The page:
WASHINGTON — Aftermarket automotive service providers are bouncing back from the depths of economic crisis caused by COVID-19.
Whether the rebound will continue really is anybody's guess.
As tens of millions of Americans hunkered down during the spring, trips to service shops fell drastically. People locked down hardly needed their cars, and economic worries pushed back preventive maintenance.
As the year has unfolded, the economy continues to re-emerge and people feel more comfortable — rightly or wrongly — about venturing away from home, the need for automobiles and, or course, repair services, has resumed.
"At first, the impact on the auto service sector was tough. We say through mid-May there was a significant drop in sales," Michael Chung, director of market intelligence for the Auto Care Association (ACA), said.
"As you can image, the companies were highly concerned about their cash positions," he said.
One of those companies that saw business dramatically fall and then rebound is Zimmerman's Automotive Tire Pros of Mechanicsburg, Pa.
As a second-generation owner of the company, Judy Zimmerman Walter has seen plenty of booms and busts since she began working in the company business in 1975.
This year, however, has been a whole other level.
"The most volatile time I've ever had," she said. "I have never seen anything like it. We've been through a lot of ups and downs with the family business. But nothing like this. It was completely out of our control."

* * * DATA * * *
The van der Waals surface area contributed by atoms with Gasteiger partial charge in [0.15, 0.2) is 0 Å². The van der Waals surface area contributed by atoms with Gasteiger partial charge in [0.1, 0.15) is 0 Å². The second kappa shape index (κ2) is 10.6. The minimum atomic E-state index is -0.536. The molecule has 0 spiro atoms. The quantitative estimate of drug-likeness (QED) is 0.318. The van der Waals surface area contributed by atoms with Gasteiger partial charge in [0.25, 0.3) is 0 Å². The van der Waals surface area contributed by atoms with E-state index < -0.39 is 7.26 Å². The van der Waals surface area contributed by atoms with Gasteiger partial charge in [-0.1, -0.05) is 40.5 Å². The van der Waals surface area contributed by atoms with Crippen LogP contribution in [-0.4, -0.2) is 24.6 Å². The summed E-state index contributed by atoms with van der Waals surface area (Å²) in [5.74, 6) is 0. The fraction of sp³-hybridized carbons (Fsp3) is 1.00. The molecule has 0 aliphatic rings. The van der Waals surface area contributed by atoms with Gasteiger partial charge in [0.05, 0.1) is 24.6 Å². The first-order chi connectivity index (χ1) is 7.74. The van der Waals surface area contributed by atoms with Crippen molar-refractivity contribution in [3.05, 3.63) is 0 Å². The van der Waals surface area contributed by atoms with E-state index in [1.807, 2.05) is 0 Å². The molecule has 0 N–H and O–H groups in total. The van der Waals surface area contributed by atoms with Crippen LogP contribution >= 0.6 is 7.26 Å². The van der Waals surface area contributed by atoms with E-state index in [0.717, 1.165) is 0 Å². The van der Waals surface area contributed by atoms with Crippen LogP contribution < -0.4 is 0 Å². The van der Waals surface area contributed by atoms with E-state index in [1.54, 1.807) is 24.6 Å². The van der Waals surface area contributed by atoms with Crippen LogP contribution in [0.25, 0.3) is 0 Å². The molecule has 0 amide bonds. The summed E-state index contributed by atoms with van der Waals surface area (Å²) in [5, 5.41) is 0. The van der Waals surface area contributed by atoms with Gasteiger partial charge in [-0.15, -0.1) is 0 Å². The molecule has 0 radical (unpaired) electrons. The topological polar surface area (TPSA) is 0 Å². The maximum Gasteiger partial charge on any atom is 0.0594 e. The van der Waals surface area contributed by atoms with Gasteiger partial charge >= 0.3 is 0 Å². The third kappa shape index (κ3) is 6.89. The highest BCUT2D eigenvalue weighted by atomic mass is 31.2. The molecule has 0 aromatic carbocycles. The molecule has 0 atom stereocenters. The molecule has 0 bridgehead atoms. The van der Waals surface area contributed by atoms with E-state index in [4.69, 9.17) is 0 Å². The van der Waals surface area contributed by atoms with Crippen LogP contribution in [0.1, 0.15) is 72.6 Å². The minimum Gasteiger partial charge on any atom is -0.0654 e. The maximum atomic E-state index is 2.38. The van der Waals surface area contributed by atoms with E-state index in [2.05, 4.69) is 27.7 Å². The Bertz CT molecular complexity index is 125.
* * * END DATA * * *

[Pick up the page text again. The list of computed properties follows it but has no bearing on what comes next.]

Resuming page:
Zimmerman's Automotive is a 12-bay operation that would see more than two dozen vehicles come in and out of the shop on a typical day.
"I was probably servicing four cars per day when I'm used to 30, just to give you an idea," Ms. Walter said.
But times have changed since mid-June as people became more and more comfortable venturing out of the house and even traveling. By car, that is.
To make employees and customers feel more at ease during the pandemic, Zimmerman's Automotive established a host of precautions, such as social distancing, plexiglass shields, online appointments and sanitization that all have become part of the new normal.
The company thought outside the box to drum up business, including reaching out to people.
"We called customers and talked to them. Sometimes they just needed to talk to a human being because they weren't seeing anybody every day," Mrs. Walter said. "You had to get creative. That was the only way you could keep people coming in," she said.
The business also used its electronic sign to let customers know the business was open and offered to pick up and drop off vehicles in need of service. Zimmerman's Automotive even provided masks for customers who did not have any earlier in the crisis.
"At first everyone stayed at home. They were scared to death, and after a while they started to come out again. I'm not going to say they came out fast," she said.